Elder Abuse Hits Close to Home
7 June 2017
Elder Abuse Awareness Week from 15-22 June 2017 begins on World Elder Abuse Awareness Day on 15 June 2017.
During the week of 15-22 June 2017 local Age Concerns around New Zealand will be holding events and speaking through the media to raise awareness of elder abuse and neglect.
Unfortunately Age Concern elder abuse statistics show:
- More than three quarters of alleged abusers are family members
- More than half of the alleged abusers are adult children and grandchildren
- Alleged abusers are as likely to be female as male
To find out what is happening nationally and in your own area, visit www.ageconcern.org.nz
What is elder abuse and neglect?
Elder Abuse and Neglect is a single or repeated act, or lack of appropriate action, occurring within any relationship where there is an expectation of trust, which causes harm or distress to an older person*
Elder abuse is a violation of Human Rights and a significant cause of injury, illness, lost productivity, isolation and despair.
*Definition adopted from WHO Toronto Declaration on the Global Prevention of Elder Abuse, 2002
What does Age Concern do to prevent elder abuse and neglect?
Age Concern offers free, confidential, specialist Elder Abuse and Neglect Prevention Services in 23 centres throughout New Zealand. They also provide education about elder abuse for those working with older people/ kaumātua and other interested groups.
There are 7 other providers of Elder Abuse and Neglect Prevention Services which are supported by Age Concern.
Contact details for all these services are available at www.ageconcern.org.nz
Age Concern works with other agencies such as health services, needs assessment services, the police, and banks to ensure the best possible outcome for the older person/ kaumātua.
"Confronting and reducing elder abuse requires a multisectoral and multidisciplinary approach" - Active Ageing, A Policy Framework, WHO, 2002
What does elder abuse look like?
It is common for several types of abuse occur together. The types of abuse include:
Actions and words that cause misery, anxiety or fear. For example:
- ridicule and humiliation
- threats, coercion and bullying
- control, social isolation and prevention of choice
- hostility and lack of affection
Illegal or improper use of money, property or other assets. For example:
- unauthorised taking of money or possessions
- misuse of power of attorney
- failure to repay loans
- use of home and assets without contributing to costs.
- scams that rely on establishing a relationship with the older person with the intention of exploiting their savings and/or assets, e.g. romance scams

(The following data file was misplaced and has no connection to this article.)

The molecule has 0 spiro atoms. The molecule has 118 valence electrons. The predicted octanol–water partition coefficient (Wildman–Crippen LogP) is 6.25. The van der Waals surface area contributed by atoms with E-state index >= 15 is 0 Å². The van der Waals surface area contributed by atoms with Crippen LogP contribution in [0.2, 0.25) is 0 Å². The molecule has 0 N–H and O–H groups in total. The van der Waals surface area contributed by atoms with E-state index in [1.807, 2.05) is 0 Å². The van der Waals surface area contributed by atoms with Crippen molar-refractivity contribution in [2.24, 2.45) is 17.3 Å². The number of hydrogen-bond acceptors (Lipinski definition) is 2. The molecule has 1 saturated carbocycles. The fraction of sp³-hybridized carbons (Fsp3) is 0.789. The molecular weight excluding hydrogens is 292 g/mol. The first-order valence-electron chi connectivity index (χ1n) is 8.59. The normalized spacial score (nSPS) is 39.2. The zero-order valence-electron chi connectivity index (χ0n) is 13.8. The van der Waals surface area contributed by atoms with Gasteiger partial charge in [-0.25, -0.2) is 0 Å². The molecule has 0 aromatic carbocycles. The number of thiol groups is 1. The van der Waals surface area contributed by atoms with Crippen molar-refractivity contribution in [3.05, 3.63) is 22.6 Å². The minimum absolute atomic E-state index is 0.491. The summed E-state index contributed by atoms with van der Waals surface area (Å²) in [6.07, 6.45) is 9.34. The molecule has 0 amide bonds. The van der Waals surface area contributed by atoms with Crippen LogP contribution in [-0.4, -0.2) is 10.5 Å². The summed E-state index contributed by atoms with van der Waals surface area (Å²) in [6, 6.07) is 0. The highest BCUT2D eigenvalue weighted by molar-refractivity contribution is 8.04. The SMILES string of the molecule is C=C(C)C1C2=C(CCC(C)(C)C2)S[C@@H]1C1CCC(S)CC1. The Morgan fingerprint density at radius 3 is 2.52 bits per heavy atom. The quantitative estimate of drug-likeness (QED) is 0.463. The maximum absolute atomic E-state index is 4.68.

Infliction of pain, injury or use of force. For example:
- hitting, pushing, rough handling
- inappropriate use of restraints or confinement.
Not providing for physical, emotional or social needs. For example:
- inadequate food, clothing, shelter
- lack of social contact, support
- health needs not attended to.
Non-consensual sexual acts or exploitive behaviours. For example:
- inappropriate touching
- sexual acts which are not wanted
A policy or accepted practice within an organisation that does not respect a person’s rights or causes them harm or distress. For example:
- rigid routines that disregard a person’s culture or customs
- rationing of continence products
How prevalent is elder abuse?
Elder abuse is a global problem. It is difficult to know exactly how common elder abuse is, as most goes unreported. An analysis of data from the New Zealand Longitudinal Study of Ageing concluded that 10% of the population aged over 65 years who are living in the community experience abuse. International studies report that 3% - 10% of older people experience abuse or neglect each year. It happens to men and women of every religious, cultural, ethnic and socio-economic group.
However, much abuse goes unreported. It has been estimated that only 1 in 14 of all abuse incidents come to the attention of a service agency that can intervene to help stop the abuse.
What are the effects of elder abuse?
The personal losses associated with abuse can be devastating and include the loss of independence, homes, lifesavings, health, dignity, and security.
Abuse can reduce a person’s independence by undermining their self-esteem and confidence. It also damages family/whānau relationships, financial security, and mental and physical health, increasing dependency on health and support agencies which may result in the need for residential care.
Why don’t older people seek help when they are abused?
Some of the reasons why an older person/kaumātua does not tell anyone about the abuse are:
- They depend on the abuser for support
- They have low self-confidence and self-esteem
- They don’t want to make a fuss
- They are afraid that if they complain the abuse will get worse
- They are isolated, so that it is difficult for them to tell anyone
- They do not know who to tell or how to get help
- They have dementia or an illness prevents them from telling anyone
- They blame themselves for the abuse
- They are ashamed that the abuser is a family/whānau member
How can I tell if someone is being abused or neglected?
The following signs MAY indicate an older person/kaumātua is being abused:
- unexplained behaviour, sleeping or eating habits
- fearfulness and edginess
- unexplained injuries
- drowsiness (due to over-medication)
- recoiling from touch
- unusual withdrawals from bank accounts
- unpaid bills, lack of money for necessities
If you or an older person/kaumātua you know is being abused contact your nearest Elder Abuse and Neglect Prevention Service.
Contact details for all services are available at: www.ageconcern.org.nz